Wednesday, 6 July 2016

(Not the) Cookery Calendar Challenge: June

I'm (sort of) joining with Penny at The Homemade Heart who invites fellow bloggers to choose one cookery book each month, select and cook two dishes from it and post their thoughts at the beginning of the following month.

Finish Potato Salad

In June I should have been cooking from Sabrina Ghayour's Persiana but, in honour of the EU Referendum (to which I fervently hoped the answer would be 'Remain'!) I decided, over the course of the week leading up to the vote, to prepare and eat one dish (or drink one wine/beer) from each of the 28 nations of the union.

Maltese Scrambled Eggs
Danish Bubble

I kicked off with Irish soda bread and rounded it off with a Hungarian goulash.  In between we were treated to a cheese pie from Sweden, a Danish bubble and squeak, a fiery pepper sauce from Coatia to go with Bosnian burgers, an almond cake from Spain and a Finish potato salad.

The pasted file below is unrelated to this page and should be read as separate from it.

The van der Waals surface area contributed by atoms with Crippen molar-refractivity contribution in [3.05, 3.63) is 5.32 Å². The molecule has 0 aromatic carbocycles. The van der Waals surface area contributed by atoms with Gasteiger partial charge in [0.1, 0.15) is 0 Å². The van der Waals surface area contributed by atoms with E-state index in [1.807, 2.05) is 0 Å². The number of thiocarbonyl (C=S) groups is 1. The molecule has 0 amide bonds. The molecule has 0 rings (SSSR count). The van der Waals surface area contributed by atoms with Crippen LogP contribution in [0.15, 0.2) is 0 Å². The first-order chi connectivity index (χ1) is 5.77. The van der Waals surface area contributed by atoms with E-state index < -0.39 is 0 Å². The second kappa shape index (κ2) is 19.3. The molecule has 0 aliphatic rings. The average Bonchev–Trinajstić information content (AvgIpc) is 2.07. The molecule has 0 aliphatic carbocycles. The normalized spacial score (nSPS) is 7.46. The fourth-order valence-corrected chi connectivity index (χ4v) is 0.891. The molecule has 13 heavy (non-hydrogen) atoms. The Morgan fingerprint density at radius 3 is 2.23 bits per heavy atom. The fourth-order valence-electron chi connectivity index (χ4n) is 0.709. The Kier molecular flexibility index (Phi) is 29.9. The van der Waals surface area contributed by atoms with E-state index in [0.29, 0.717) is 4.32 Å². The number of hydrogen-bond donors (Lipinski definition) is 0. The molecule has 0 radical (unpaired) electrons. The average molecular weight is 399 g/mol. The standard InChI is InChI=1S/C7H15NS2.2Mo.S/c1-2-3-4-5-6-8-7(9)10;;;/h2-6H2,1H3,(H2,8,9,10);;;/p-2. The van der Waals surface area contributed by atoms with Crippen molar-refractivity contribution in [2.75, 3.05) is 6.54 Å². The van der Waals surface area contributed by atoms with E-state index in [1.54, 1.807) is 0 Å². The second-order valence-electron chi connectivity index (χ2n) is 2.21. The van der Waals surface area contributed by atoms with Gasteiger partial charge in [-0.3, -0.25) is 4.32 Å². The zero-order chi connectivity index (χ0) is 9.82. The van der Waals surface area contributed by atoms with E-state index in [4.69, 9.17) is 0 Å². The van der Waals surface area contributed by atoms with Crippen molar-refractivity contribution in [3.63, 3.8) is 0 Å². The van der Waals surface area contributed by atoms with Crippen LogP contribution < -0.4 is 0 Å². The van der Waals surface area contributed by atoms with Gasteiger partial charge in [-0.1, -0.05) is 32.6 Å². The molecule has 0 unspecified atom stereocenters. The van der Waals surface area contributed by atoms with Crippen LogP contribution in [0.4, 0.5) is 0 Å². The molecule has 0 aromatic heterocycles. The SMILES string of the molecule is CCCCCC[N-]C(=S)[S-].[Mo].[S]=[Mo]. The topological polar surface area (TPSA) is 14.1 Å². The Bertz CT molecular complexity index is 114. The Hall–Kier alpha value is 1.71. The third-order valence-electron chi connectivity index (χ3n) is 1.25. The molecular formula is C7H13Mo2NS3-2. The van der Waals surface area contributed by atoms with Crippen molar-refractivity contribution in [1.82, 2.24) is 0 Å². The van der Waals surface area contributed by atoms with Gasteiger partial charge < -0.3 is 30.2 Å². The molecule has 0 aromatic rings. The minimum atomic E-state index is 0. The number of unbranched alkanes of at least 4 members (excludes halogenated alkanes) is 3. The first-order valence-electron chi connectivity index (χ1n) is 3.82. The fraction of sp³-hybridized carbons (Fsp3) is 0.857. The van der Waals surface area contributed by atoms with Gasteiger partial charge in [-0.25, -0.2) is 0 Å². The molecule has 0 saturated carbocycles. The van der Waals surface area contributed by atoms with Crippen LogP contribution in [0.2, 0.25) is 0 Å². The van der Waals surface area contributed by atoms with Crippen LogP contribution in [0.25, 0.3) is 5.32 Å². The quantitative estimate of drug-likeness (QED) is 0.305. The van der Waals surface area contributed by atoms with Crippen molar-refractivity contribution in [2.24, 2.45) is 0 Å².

Bulgarian Yoghurt & Cucumber Soup

I tried two cold soups, the first a refreshing yoghurt and cucumber one, spiked with garlic, from Bulgaria, and the second a dayglo pink beetroot one from Lithuania.  The recipes ranged in effort required from the lightly pickled Latvian cucumbers to the tricky cheese noodles from Austria.  I included a few indulgences including a Dutch apple tart and some Slovenian apple doughnuts.

Lithuanian Beetroot Soup

There were a few dishes that did not particularly inspire, which may have had more to do with the lack of authentic ingredients or my inexperience in cooking them, but there were many more that I would happily try again.  These included a simple yet tasty mushroom and potato gratin from Estonia, a delicious Greek take on ratatouille, a delightful honey and lemon flavoured haloumi dish from Cyprus and a rich and creamy Portuguese custard tart.

Portuguese Custard Tarts